A 2021-2022 Harvard Religion + Public Life Fellow in Media + Entertainment, Dr. Maytha Alhassen is a historian, TV writer + producer, journalist, arts-based social justice organizer, and mending practitioner. She has worked as an on-air host for Al Jazeera English and The Young Turks. In 2017, Maytha was awarded a TED residency that culminated in the TED talk “A Poem for Syria: Beyond a Geography of Violence” about her ancestral relationship to Syria and work with displaced communities in the region.
Maytha co-edited a volume on narratives from the 2011 Arab uprisings “Demanding Dignity: Young Voices from the Front Lines of the Arab Revolutions” (White Cloud Press, 2012) and authored the report Haqq and Hollywood: Illuminating 100 Years of Muslim Tropes and How to Transform Them (Pop Culture Collaborative, 2018) as a Pop Culture Collaborative Senior Fellow. She has also authored numerous academic articles.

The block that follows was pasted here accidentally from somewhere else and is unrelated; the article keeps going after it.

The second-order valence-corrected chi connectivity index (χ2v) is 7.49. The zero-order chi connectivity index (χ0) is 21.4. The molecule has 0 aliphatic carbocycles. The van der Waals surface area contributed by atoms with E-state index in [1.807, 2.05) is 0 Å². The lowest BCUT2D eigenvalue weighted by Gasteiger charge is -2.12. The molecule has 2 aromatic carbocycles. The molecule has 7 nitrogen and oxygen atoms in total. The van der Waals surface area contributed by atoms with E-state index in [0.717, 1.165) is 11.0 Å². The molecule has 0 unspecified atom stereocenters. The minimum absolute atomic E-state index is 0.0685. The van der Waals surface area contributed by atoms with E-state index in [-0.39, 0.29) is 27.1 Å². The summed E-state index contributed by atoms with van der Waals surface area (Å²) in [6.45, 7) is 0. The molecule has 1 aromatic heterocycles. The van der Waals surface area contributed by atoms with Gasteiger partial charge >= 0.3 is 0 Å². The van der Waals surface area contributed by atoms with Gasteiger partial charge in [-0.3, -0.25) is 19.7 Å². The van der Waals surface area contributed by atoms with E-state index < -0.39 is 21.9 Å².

She has facilitated healing workshops infused with art, trauma-informed yoga, mediation, and reiki to displaced people in Greece, Turkey, along the US-Mexico border, U.S. prisons, and in fugitive spaces, and has co-founded multiple social justice organizations including Muslim Anti-Racism Collaborative, the Social Justice Institute at Occidental College, Believers Bail Out (a Muslim abolition group), and in the wake of George Floyd’s brutal murder, the Arabs for Black Lives collective.
Currently, Maytha produces and writes for Golden Globe and Peabody-winning Hulu series Ramy and serves as an Executive Producer for the upcoming docuseries American Muslims: A History Revealed. She also advises on social impact campaigns, does educational and entertainment consulting, and offers healing workshops, all while trying to find time to write some books and show treatments.
Maytha will be launching a digital series geared to inform viewers on a range of topics from critical media literacy to a women’s right to her bodily autonomy. These short videos will invite viewers to interrogate polarizing issues in our culture and seek out their deeper complexities.
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